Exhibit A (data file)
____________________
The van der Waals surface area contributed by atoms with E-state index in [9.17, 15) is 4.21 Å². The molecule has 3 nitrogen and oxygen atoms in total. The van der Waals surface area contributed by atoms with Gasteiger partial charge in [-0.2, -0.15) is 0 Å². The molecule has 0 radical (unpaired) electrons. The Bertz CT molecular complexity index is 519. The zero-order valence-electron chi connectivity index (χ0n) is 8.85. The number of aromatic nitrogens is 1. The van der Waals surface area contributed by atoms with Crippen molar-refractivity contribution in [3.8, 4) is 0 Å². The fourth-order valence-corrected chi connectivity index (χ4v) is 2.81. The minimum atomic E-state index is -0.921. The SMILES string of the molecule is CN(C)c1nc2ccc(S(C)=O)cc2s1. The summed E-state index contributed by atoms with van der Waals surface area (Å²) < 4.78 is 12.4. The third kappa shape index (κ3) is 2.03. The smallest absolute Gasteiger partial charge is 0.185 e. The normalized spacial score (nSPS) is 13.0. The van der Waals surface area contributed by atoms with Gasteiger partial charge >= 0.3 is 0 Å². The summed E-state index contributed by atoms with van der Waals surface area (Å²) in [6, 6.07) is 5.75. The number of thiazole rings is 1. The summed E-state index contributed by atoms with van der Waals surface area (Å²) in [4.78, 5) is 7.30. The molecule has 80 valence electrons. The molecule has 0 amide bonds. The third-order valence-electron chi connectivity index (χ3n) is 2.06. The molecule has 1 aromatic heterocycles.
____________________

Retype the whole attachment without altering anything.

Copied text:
The van der Waals surface area contributed by atoms with E-state index in [9.17, 15) is 4.21 Å². The molecule has 3 nitrogen and oxygen atoms in total. The van der Waals surface area contributed by atoms with Gasteiger partial charge in [-0.2, -0.15) is 0 Å². The molecule has 0 radical (unpaired) electrons. The Bertz CT molecular complexity index is 519. The zero-order valence-electron chi connectivity index (χ0n) is 8.85. The number of aromatic nitrogens is 1. The van der Waals surface area contributed by atoms with Crippen molar-refractivity contribution in [3.8, 4) is 0 Å². The fourth-order valence-corrected chi connectivity index (χ4v) is 2.81. The minimum atomic E-state index is -0.921. The SMILES string of the molecule is CN(C)c1nc2ccc(S(C)=O)cc2s1. The summed E-state index contributed by atoms with van der Waals surface area (Å²) < 4.78 is 12.4. The third kappa shape index (κ3) is 2.03. The smallest absolute Gasteiger partial charge is 0.185 e. The normalized spacial score (nSPS) is 13.0. The van der Waals surface area contributed by atoms with Gasteiger partial charge >= 0.3 is 0 Å². The summed E-state index contributed by atoms with van der Waals surface area (Å²) in [6, 6.07) is 5.75. The number of thiazole rings is 1. The summed E-state index contributed by atoms with van der Waals surface area (Å²) in [4.78, 5) is 7.30. The molecule has 80 valence electrons. The molecule has 0 amide bonds. The third-order valence-electron chi connectivity index (χ3n) is 2.06. The molecule has 1 aromatic heterocycles.